- PM2.5 concentration in Delhi has reduced by about a quarter since 2014–15
- It needs to cut PM2.5 concentration by at least 60% from current level
- Delhi-NCR saw blue skies and clean air due to the lockdown in 2020
New Delhi: Experts have repeatedly highlighted that air pollution is one of the leading threats to public health as it can cause respiratory infections, chronic obstructive pulmonary disease (COPD), lung cancer, heart diseases among others. Rising emissions of greenhouse gases like carbon dioxide due to indiscriminate human activities are not only affecting the air quality locally but are also degrading the environment globally and increasing the planet’s temperature leading to climate change and biodiversity loss. This in turn raises the risk of increase in zoonotic diseases that can jump from animals to humans and pandemics such as the ongoing COVID-19, say experts. According to the Centre for Science and Environment (CSE), a Delhi based think tank it is imperative to reduce emissions in order to restore the ecosystem and the well-being of human being. In the country, according to CSE, the capital city of Delhi has done more to curb air pollution than other cities in the country and that has resulted in a reduction of a major pollutant called Particulate Matter (PM) 2.5 (particles that are 2.5 microns or less in diameter). However, the organisation stressed that this is far from enough and Delhi still needs to reduce PM 2.5 further by at least 60 per cent for its air quality to be no longer harmful to people’s health.
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In Delhi and the larger National Capital Region (NCR), air pollution levels have consistently remained so high that the region has been in the eye of the storm for many years due to consistently unhealthy levels of air quality. According to CSE’s report titled ‘Capital Gains-Clean Air Action in Delhi NCR: What next?’, it took a COVID-19 pandemic induced lockdown for Delhi to once again experience the joys of clean air and blue skies. However, it highlighted that lockdowns are not the answer and for post-pandemic transformational changes it is necessary to draw lessons from what it takes to push durable long-term action.
While talking to NDTV, Anumita Roychowdhury, Executive Director at Centre for Science and Environment and one of the authors of the report said,
We have seen more action in Delhi simply because of more bottom-up pressure. Delhi’s clean air action had started sometime during the mid-nineties. Since then, judicial intervention, civil society action, sharper public opinion, and executive action have come together to catalyse more local solutions. This experience represents an important learning curve for other regions battling air pollution. However, after taking all the extra steps like restricting truck entry, shutting coal power plants and others, Delhi has bent the pollution curve, but it still has to go a long way to meet the clean air standards.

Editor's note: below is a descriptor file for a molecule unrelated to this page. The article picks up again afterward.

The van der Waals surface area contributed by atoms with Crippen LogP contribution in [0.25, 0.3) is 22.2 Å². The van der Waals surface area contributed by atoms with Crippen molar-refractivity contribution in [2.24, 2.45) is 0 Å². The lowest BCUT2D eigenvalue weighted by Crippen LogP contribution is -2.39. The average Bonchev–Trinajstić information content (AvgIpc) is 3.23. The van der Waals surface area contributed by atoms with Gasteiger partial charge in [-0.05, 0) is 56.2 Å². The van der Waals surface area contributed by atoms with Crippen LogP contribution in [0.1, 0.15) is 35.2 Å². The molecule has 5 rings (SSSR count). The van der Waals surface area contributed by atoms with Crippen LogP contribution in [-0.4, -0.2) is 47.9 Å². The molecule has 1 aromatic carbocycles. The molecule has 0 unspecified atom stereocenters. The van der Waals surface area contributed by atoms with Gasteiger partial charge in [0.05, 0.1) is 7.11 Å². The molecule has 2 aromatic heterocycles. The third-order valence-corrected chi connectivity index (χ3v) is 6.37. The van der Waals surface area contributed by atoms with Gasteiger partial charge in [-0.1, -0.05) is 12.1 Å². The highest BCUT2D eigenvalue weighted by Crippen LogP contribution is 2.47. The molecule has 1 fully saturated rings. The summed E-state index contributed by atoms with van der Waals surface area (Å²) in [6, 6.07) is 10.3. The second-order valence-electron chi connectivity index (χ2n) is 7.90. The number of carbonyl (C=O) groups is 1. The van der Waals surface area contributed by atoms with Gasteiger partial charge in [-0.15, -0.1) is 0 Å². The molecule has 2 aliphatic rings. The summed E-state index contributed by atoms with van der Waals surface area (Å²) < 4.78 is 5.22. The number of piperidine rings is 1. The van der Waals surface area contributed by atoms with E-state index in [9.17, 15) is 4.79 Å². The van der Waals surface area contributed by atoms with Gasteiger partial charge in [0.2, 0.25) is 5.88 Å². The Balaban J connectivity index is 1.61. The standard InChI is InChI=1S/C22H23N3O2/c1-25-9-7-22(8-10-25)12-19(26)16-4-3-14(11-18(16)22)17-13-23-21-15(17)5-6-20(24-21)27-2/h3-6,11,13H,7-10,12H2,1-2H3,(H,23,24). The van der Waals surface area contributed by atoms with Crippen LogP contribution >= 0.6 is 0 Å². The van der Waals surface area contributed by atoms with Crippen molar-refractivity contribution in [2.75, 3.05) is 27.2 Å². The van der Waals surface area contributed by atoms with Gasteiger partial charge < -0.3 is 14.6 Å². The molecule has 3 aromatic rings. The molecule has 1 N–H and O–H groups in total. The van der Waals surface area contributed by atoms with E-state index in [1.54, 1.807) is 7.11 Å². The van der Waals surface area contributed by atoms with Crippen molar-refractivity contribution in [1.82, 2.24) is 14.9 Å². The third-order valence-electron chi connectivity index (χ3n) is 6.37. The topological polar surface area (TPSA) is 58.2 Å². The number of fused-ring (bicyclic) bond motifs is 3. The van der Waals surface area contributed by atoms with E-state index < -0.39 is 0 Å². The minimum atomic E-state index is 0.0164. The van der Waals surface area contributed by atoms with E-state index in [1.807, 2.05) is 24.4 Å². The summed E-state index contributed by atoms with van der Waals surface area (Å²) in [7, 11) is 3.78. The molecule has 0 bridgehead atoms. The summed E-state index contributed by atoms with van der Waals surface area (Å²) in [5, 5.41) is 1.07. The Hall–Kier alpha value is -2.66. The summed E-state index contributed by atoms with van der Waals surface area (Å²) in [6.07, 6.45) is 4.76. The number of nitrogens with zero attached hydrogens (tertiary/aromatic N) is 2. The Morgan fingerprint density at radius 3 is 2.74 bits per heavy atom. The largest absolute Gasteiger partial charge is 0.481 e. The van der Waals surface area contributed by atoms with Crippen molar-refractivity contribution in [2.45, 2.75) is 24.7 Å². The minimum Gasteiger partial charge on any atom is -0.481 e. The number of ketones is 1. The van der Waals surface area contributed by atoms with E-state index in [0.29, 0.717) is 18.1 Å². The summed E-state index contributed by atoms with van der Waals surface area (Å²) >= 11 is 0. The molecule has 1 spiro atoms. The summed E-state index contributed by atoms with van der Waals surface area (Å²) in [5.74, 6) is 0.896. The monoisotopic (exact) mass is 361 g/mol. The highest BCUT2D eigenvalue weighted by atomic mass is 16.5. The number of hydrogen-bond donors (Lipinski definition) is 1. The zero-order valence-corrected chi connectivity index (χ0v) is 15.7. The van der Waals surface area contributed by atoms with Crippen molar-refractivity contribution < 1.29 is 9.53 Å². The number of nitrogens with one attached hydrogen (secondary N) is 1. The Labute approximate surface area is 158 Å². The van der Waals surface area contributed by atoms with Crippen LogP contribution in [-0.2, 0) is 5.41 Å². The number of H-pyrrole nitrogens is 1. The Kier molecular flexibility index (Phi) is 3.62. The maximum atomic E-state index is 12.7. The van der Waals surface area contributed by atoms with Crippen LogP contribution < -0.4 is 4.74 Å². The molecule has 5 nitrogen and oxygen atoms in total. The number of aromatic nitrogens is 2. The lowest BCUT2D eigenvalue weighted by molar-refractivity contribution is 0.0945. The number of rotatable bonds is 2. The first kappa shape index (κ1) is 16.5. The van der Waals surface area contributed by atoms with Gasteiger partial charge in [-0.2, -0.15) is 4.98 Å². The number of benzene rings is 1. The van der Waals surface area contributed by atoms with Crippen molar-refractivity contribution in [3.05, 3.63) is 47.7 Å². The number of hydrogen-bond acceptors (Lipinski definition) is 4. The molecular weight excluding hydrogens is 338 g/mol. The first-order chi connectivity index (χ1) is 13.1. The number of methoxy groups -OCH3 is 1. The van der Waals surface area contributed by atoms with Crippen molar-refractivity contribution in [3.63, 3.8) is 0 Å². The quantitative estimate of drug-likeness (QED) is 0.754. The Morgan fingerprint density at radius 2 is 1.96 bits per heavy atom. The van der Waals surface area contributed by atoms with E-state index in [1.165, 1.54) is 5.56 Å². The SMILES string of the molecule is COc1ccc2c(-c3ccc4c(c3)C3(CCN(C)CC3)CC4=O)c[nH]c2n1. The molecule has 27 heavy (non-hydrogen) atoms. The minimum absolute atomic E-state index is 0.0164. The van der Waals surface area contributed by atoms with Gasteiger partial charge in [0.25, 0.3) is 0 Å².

The report said that to reduce air pollution, Delhi has implemented measurements like –
• Closing coal power plants
• Stopping dirty fuels
• Scaling up industrial use of natural gas
• Putting the entire public transport and commercial fleets on compressed natural gas (CNG)
• Banning old vehicles
• Restricting truck entry
• Pushing for electric vehicles and skipping a Bharat Stage standard (emission standards instituted by the Government of India to regulate the output of air pollutants from) and adopting BS VI
• Tightening control on construction
• Promoting bio-decomposer developed by the Indian Agriculture Research Institute (IARI) that dissolves the farm residue into manure; and many other such steps.
Ms. Roychowdhury said that Delhi’s clean air action is an unfinished agenda. It still requires deep action to restrain vehicle numbers and usage, scale up integrated public transport, strengthen city-wide waste management, eliminate use of dirty fuels in small and medium scale units and households among others and all the measures will have to be uniformly scaled up across the NCR, she said.
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Where Is Air Pollution Coming From In Delhi And NCR And What Needs To Be Done To Further Combat It?
In Delhi, as per the System of Air Quality and Weather Forecasting And Research (SAFAR) under the Ministry of Earth Science, vehicles contribute to about 41 per cent of PM 2.5 emissions followed by industries that cause around 19 per cent of PM 2.5 emissions, further followed by power generation, residents and winds which contribute to 5 per cent, 3 per cent and 12 per cent respectively of the overall PM 2.5 emissions.
On vehicular pollution, the report said that government should strengthen periodic auditing of Pollution Under Control (PUC) centres and calibration of equipment and third-party checks. Also, vehicle labelling or sticker programme to identify old and polluting vehicles, as directed by the Supreme Court should be implemented. Stating that Delhi has done well in restricting the entry of diesel trucks, the report said,
NCR cities will also require a well thought out strategy to address heavy duty traffic by rationalising movement patterns, routes and logistic infrastructure, spacing of warehouses/wholesale marts, entry points, and timing.
The report said that Delhi’s bus service reforms must be accelerated.
CSE review has shown how bus ridership in Delhi has declined steadily since 2014 and bus procurement has been considerably delayed in Delhi and needs to be accelerated. While bus numbers fall woefully short of the court mandated 10,000–11,000 buses, there is also a huge service deficit. However, reforms have started to rationalise the routes and improve tracking of services, along with increasing use of electronic ticketing systems and public information system, it said.